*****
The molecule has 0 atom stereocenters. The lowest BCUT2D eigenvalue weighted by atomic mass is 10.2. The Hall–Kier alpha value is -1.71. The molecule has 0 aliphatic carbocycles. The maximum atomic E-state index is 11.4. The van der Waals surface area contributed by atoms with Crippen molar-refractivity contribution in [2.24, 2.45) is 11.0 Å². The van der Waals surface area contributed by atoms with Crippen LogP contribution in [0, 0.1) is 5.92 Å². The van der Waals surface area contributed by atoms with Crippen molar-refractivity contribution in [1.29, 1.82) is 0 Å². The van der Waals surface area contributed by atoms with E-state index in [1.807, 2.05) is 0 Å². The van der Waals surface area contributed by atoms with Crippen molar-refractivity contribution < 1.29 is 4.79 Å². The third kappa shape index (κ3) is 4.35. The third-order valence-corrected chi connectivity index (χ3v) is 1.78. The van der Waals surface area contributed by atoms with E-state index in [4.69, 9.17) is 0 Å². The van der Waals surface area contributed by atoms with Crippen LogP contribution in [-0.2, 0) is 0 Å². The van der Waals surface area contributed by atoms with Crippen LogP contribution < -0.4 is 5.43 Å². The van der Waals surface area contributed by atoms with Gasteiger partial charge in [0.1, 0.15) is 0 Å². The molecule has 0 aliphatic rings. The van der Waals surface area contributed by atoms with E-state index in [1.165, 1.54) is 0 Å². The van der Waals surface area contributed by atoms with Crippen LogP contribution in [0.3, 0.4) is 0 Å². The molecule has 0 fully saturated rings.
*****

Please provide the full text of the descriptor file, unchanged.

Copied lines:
The molecule has 0 atom stereocenters. The lowest BCUT2D eigenvalue weighted by atomic mass is 10.2. The Hall–Kier alpha value is -1.71. The molecule has 0 aliphatic carbocycles. The maximum atomic E-state index is 11.4. The van der Waals surface area contributed by atoms with Crippen molar-refractivity contribution in [2.24, 2.45) is 11.0 Å². The van der Waals surface area contributed by atoms with Crippen LogP contribution in [0, 0.1) is 5.92 Å². The van der Waals surface area contributed by atoms with Crippen molar-refractivity contribution in [1.29, 1.82) is 0 Å². The van der Waals surface area contributed by atoms with E-state index in [1.807, 2.05) is 0 Å². The van der Waals surface area contributed by atoms with Crippen molar-refractivity contribution < 1.29 is 4.79 Å². The third kappa shape index (κ3) is 4.35. The third-order valence-corrected chi connectivity index (χ3v) is 1.78. The van der Waals surface area contributed by atoms with E-state index in [4.69, 9.17) is 0 Å². The van der Waals surface area contributed by atoms with Crippen LogP contribution in [-0.2, 0) is 0 Å². The van der Waals surface area contributed by atoms with Crippen LogP contribution < -0.4 is 5.43 Å². The van der Waals surface area contributed by atoms with Gasteiger partial charge in [0.1, 0.15) is 0 Å². The molecule has 0 aliphatic rings. The van der Waals surface area contributed by atoms with E-state index in [1.165, 1.54) is 0 Å². The van der Waals surface area contributed by atoms with Crippen LogP contribution in [0.3, 0.4) is 0 Å². The molecule has 0 fully saturated rings.